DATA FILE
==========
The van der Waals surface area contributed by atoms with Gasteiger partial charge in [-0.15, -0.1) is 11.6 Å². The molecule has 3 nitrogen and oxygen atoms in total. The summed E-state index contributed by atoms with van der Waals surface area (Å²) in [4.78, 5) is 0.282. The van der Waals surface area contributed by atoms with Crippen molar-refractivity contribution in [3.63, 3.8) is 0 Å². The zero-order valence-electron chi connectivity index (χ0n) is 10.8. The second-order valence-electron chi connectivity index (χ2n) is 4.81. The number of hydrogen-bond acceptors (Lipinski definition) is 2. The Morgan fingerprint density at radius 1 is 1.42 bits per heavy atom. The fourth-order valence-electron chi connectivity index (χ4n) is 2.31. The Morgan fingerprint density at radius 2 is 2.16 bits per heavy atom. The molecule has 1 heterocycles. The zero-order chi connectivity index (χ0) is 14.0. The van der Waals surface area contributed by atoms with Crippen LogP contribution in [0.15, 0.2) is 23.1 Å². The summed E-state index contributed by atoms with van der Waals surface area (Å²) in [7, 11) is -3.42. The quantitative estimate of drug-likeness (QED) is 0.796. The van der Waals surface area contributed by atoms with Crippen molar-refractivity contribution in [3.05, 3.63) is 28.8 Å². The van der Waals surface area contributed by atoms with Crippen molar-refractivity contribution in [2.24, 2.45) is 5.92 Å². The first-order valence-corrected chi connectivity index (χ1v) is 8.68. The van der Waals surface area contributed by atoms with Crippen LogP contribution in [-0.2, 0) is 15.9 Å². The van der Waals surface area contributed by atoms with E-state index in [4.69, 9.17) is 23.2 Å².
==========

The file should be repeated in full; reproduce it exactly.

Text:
The van der Waals surface area contributed by atoms with Gasteiger partial charge in [-0.15, -0.1) is 11.6 Å². The molecule has 3 nitrogen and oxygen atoms in total. The summed E-state index contributed by atoms with van der Waals surface area (Å²) in [4.78, 5) is 0.282. The van der Waals surface area contributed by atoms with Crippen molar-refractivity contribution in [3.63, 3.8) is 0 Å². The zero-order valence-electron chi connectivity index (χ0n) is 10.8. The second-order valence-electron chi connectivity index (χ2n) is 4.81. The number of hydrogen-bond acceptors (Lipinski definition) is 2. The Morgan fingerprint density at radius 1 is 1.42 bits per heavy atom. The fourth-order valence-electron chi connectivity index (χ4n) is 2.31. The Morgan fingerprint density at radius 2 is 2.16 bits per heavy atom. The molecule has 1 heterocycles. The zero-order chi connectivity index (χ0) is 14.0. The van der Waals surface area contributed by atoms with Crippen LogP contribution in [0.15, 0.2) is 23.1 Å². The summed E-state index contributed by atoms with van der Waals surface area (Å²) in [7, 11) is -3.42. The quantitative estimate of drug-likeness (QED) is 0.796. The van der Waals surface area contributed by atoms with Crippen molar-refractivity contribution in [3.05, 3.63) is 28.8 Å². The van der Waals surface area contributed by atoms with Crippen molar-refractivity contribution in [2.24, 2.45) is 5.92 Å². The first-order valence-corrected chi connectivity index (χ1v) is 8.68. The van der Waals surface area contributed by atoms with Crippen LogP contribution in [-0.2, 0) is 15.9 Å². The van der Waals surface area contributed by atoms with E-state index in [4.69, 9.17) is 23.2 Å².